Producers Sue New Mexico County Over Drilling Ban by Jim Magill, November 15, 2013, Platts
An industry trade group and three landowners filed suit in federal court this week against a northern New Mexico County, challenging its right to ban all oil and gas drilling. … The suit asks the court to declare the county ordinance unconstitutional and overturn it. … Attorneys from the Community Environmental Legal Defense Fund, which helped draft the Mora County ordinance, and from the Environmental Law Center will be defending the county in the lawsuit. Kathleen Dudley, a CELDF community rights organizer, said the lawsuit differs from other legal challenges to municipal fracking bans in that it directly challenges the legal theory that asserts corporations are legal persons.
“The focus on the lawsuit won’t be on fracking but on challenging the current fact that corporations, like the plaintiffs, actually have more rights than the people of Mora County. That’s why it’s being taken into federal court,” she said. “We don’t have a fracking problem. We actually have a democracy problem.” Alfonso Griego, vice chairman of the Mora County Board of Commissioners, on Thursday declined to discuss the lawsuit but defended the county’s right to pass the ordinance. “It’s about the water. My ultimate goal is to protect the water sources of Mora County against contamination,” he said.
Griego said the state should not have the right to prohibit the county from passing a drilling ban. “The state doesn’t live in Mora County. We the people live in Mora County. It’s our right to see how want to live; that’s afforded to us by both the state and federal constitutions.” [Emphasis added]
Mora County sued over oil-drilling ban by Steve Terrell, November 12, 2013, santafenewmexican
In a dispute being watched around the United States, a statewide oil and gas association and three Mora County landowners are suing the Mora County Commission over its ban on oil drilling. The lawsuit, filed Monday in U.S. District Court in Albuquerque, claims the county’s action in April violates the plaintiffs’ civil rights and is unconstitutional. “What the Mora County Commission has done with this ordinance is an insult to the U.S. Constitution and every free citizen,” said Richard Gilliland, president of the Independent Petroleum Association of New Mexico, in a news release Tuesday. The group is one of the plaintiffs in the case. Mora County Commissioner John Olivas said Tuesday he had not seen the suit, so he declined to discuss the legal action itself. However, he defended the commission’s vote. “I was in a position to protect our resources in Mora County,” he said. “We’re ready for this fight.” The ban, which passed the commission on a 2-1 vote, says it “shall be unlawful for any corporation to engage in the extraction of oil, natural gas, or other hydrocarbons within Mora County.”
The ordinance says, “The People of Mora County recognize that water is essential for the life, prosperity, sustainability, and health of their community and that damage to natural groundwater and surface water sources imposes great tangible loss, to the People, natural communities and ecosystems of Mora County, not just for today but for future generations. The People of Mora County recognize that they may be forced, without their consent, to endure or attempt to repair harm inflicted on their environment and their vital water supply, which they have no equivalent governing authority to prevent under current state and federal law.”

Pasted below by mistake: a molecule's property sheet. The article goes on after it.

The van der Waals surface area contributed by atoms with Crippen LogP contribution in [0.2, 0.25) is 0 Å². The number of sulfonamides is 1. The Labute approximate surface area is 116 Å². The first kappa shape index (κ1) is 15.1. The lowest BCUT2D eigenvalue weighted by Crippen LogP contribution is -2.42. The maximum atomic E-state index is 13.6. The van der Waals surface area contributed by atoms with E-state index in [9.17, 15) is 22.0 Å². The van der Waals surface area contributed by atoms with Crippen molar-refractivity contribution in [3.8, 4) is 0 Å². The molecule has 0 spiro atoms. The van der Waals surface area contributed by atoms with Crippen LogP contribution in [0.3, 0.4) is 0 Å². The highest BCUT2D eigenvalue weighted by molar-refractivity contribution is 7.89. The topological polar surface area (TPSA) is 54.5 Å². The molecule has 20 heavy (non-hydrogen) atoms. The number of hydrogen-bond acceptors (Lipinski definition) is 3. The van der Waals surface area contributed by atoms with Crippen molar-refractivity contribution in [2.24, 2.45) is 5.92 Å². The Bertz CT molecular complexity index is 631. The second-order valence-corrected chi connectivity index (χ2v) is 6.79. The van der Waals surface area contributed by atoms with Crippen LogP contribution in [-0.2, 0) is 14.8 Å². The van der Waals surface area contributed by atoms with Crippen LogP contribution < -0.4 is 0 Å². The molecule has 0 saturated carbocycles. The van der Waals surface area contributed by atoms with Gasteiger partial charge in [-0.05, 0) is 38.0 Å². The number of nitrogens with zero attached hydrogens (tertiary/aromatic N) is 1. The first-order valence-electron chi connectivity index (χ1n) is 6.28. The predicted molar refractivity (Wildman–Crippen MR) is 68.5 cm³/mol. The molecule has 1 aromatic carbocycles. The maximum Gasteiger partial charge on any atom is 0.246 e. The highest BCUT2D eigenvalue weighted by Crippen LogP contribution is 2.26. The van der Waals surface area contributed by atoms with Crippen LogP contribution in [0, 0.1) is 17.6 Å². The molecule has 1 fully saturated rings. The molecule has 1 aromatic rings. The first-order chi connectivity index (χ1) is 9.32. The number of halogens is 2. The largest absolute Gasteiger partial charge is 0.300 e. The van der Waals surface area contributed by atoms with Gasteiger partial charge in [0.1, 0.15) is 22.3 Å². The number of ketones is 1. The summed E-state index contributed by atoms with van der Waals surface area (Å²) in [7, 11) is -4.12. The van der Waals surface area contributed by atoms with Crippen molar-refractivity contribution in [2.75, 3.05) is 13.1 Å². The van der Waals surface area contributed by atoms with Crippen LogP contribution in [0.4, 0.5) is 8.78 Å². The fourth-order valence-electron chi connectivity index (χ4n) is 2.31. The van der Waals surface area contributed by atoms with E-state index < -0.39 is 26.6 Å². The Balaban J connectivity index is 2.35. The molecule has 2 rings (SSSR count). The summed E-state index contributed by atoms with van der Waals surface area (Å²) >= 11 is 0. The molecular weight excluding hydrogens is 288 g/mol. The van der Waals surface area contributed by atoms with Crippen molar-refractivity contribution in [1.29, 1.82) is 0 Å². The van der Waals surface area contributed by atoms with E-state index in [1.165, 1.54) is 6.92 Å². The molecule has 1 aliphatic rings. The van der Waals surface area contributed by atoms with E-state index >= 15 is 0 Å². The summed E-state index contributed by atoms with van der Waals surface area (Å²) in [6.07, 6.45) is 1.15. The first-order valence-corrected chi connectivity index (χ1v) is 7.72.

However, the lawsuit claims the “true purpose” of the county law is not to protect the water, but to stop the “lawful development of oil and natural gas” and to ban hydraulic fracturing in the county. “If defendants’ true goal was to protect surface and groundwater supplies within the county, the ordinance would address other industries that are known sources of water pollution, such as the agricultural industry,” the lawsuit argues. Mora was the first county in the United States to impose an outright ban on all drilling. Shortly before that vote, the San Miguel County Commission rejected a similar drilling ban. [Emphasis added]
Mora County oil and gas drilling ban heading to court by Maria Guerrero, November 11, 2013, KOB Eyewitness News 4
The fight against Mora County’s ban on oil and gas drilling is heading to court. The county is being sued by those who argue it has no right to get in the way of exploration and money making. No one is even really sure there’s oil and natural gas underneath Mora County. Property owners just want to be able to look. But projects have been on hold since the county commission passed an ordinance in April. It became the first county in the nation to pass such a ban. A 30-page lawsuit lays out the fight.
Those who want the freedom to drill for oil and gas in Mora County include the 125-thousand acre ranch owned by the Yates family of Artesia. The Independent Petroleum Association of New Mexico is also a plaintiff in the civil rights lawsuit. “What this ordinance does is prohibits us from even leasing, from even drilling, from even hydraulically fracking,” said the association’s executive director Karin Foster. Foster calls the county’s ban unconstitutional. “What this county is trying to do is prohibit us from speaking about the ordinance and it’s taking away property rights of owners,” she said.
At the heart of the Mora County ban is the commission’s concern that ground water may be impacted in the drilling process. Foster says that’s “misfounded.” “I would urge the county commissioners and the people of Mora County to really educate themselves about the oil and gas process and not point to ground water protection as a red herring because you can have very safe oil and gas production like you do in Hobbs, New Mexico or Roswell or San Juan without impacting the ground water,” she said. The case is in District Court.